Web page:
Insider: Hapatra and other Commander Spikes

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Amonkhet brought -1/-1 counters into the spotlight, and its impact has been greatest in the Commander format.

Hapatra, Vizier of Poisons

The new legend, Hapatra, Vizier of Poisons, is a great commander that has introduced a new deck archetype. This deck has suddenly increased the demand for certain cards, many of which were previously obscure and not very playable. A handful of older cards have seen massive spikes that have made them the best price performers in the past week, which calls to attention just how important 100-card decks are to the financial market. It’s also been a very revealing case study about how the market reacted to a new commander and a lesson about how to profit from it in the future

Flourishing Defenses was the single biggest percentage winner from last week, growing 690 percent from $0.35 to $2.77. This spike is remarkable not just because of the scale of the price change, but because it was entirely predictable. When the Hapatra, Vizier of Poisons deck broke out on the internet, we immediately saw some of its components spike, starting with Crumbling Ashes from Eventide and Blowfly Infestation from Shadowmoor quickly following.

Flourishing Defenses is another -1/-1 counter uncommon from Shadowmoor, and anyone paying attention to the Hapatra, Vizier of Poisons deck could have noticed its bargain price having nowhere to move but up.

What’s even more remarkable is the price spike of Dusk Urchins, which has a percentage gain nearly as high as Flourishing Defenses's 670 percent, but a much more significant pure dollar jump, from $0.83 to $6.40 (fallen from its post-spike high over $8). This spike occurred after Flourishing Defenses, and with a long lag after the original spike of Crumbling Ashes.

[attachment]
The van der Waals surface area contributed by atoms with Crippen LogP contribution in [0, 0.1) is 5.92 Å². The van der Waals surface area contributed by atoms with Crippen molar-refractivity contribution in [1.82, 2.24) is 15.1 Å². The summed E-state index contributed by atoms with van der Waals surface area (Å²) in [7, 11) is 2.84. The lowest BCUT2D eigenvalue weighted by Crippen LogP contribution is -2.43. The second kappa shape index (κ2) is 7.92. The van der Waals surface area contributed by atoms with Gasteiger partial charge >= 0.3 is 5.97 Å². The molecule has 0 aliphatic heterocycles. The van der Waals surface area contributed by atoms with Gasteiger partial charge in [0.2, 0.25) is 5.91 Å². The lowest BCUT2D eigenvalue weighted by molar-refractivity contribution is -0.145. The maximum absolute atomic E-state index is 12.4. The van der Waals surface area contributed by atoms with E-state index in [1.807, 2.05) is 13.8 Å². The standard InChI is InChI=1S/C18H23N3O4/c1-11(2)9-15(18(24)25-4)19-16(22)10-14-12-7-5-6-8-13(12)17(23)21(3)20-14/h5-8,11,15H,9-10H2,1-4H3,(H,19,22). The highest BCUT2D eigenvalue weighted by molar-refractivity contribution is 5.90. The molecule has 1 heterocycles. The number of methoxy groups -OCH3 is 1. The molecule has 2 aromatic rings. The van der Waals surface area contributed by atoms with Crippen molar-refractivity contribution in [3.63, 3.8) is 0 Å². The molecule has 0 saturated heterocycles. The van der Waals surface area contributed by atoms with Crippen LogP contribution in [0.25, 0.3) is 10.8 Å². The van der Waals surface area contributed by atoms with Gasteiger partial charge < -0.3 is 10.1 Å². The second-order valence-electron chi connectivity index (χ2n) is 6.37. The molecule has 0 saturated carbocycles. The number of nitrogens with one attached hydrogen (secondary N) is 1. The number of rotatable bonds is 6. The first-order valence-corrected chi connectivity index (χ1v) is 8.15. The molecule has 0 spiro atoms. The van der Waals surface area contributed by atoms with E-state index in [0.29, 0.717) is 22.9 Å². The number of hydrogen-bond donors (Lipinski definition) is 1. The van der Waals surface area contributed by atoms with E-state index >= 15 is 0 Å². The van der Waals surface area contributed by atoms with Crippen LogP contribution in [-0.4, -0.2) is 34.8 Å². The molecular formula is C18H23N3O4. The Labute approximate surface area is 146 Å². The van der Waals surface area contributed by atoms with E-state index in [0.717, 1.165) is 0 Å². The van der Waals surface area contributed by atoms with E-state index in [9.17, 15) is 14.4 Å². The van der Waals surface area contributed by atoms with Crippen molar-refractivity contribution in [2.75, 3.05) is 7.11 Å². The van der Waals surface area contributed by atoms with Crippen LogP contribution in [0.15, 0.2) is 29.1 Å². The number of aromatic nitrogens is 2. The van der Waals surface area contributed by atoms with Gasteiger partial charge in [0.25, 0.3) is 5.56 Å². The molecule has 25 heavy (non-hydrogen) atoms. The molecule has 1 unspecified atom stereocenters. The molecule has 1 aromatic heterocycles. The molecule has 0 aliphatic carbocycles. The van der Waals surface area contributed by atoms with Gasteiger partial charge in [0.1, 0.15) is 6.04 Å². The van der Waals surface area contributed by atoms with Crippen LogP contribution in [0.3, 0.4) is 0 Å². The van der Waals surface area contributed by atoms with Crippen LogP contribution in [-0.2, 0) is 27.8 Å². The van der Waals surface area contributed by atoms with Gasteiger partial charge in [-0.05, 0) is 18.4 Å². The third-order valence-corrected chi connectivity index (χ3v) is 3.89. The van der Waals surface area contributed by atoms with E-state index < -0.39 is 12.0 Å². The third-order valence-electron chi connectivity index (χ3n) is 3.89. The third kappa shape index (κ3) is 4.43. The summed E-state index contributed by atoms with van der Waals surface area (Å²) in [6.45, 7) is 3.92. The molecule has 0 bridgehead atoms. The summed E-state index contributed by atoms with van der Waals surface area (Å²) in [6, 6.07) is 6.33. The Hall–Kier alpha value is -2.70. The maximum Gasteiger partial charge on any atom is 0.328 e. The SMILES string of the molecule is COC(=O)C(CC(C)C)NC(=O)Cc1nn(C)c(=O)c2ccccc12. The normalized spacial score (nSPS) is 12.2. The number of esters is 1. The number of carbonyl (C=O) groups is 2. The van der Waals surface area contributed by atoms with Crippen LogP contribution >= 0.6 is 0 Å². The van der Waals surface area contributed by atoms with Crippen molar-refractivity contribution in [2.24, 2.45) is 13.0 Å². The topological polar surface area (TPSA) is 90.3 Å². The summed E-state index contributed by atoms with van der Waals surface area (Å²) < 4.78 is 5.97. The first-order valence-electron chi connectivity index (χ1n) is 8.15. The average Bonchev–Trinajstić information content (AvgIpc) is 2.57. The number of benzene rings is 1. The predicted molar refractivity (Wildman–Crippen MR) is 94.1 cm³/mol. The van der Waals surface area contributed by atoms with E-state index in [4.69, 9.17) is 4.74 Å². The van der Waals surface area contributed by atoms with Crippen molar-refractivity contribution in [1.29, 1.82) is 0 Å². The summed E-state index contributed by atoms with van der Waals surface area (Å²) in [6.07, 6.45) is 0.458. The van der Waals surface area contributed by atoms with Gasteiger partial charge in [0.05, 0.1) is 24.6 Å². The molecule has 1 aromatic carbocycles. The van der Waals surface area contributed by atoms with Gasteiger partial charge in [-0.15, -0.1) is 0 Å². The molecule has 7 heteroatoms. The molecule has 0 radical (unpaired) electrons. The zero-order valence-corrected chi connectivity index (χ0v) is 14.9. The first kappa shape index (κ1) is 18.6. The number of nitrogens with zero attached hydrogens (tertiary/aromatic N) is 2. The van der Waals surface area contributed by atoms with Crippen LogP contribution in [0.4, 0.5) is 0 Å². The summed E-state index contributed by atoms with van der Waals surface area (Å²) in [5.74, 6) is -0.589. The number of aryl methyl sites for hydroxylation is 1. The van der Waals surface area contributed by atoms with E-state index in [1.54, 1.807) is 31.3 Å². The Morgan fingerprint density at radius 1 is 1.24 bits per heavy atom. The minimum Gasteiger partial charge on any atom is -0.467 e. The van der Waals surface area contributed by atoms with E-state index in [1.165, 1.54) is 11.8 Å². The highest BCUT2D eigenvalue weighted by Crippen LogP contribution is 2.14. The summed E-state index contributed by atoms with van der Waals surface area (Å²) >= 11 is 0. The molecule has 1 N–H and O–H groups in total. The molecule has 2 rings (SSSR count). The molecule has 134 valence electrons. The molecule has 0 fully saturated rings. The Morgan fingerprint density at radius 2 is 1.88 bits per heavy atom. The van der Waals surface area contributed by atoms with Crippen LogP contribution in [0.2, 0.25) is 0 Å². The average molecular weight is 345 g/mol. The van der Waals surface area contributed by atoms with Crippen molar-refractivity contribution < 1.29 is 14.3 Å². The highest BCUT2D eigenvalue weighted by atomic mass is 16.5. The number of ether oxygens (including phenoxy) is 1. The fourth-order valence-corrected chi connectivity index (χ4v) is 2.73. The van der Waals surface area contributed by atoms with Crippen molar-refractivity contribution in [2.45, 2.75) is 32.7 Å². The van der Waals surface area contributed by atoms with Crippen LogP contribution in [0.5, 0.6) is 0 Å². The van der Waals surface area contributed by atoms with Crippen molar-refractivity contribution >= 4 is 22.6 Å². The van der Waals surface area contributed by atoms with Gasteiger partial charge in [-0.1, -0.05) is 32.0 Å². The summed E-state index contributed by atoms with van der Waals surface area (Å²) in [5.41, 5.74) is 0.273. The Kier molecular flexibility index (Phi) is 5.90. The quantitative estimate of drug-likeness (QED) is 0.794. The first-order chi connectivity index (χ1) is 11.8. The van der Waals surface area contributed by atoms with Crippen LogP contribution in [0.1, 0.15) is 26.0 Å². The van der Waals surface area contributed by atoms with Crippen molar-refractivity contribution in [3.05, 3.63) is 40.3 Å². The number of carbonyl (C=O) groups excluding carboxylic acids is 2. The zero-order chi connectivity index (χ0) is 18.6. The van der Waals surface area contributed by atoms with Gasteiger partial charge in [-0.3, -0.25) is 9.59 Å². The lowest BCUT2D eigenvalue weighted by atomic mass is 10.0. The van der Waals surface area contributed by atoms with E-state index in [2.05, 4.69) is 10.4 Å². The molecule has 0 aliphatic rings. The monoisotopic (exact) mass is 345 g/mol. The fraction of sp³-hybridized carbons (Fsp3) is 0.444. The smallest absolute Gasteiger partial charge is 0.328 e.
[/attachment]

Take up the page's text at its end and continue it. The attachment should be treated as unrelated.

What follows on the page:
Adding insult to injury, the spike of Dusk Urchins came a full week after the price of foil Dusk Urchins spiked a couple days after Amonkhet’s release. The strong demand for foils in EDH decks mean the price of foil cards will often increase first, with the price of nonfoils to follow. In this case, the potential for Dusk Urchin to spike was out in the open after the foil version spiked. By paying attention to the spikes of foil cards in the future, it will be possible to get insight into the mind of savvy EDH players and see into the future of the format – and predict the price increases of non-foil staples.

These spikes teach many lessons. They show that the EDH market has great impact on card prices, and that any new legend with EDH applications has the potential to send cards spiking, so getting ahead of the curve and figuring it out soon after the card is spoiled could yield massive profits. They show that card prices don’t change in a vacuum, and that the effect that causes one card to spike is likely impacting the demand for other cards too. Taking this example further, the spike of Quillspike and Devoted Druid is not simply because of Modern speculation and potential, but also because of actual applications in the Hapatra, Vizier of Poisons deck.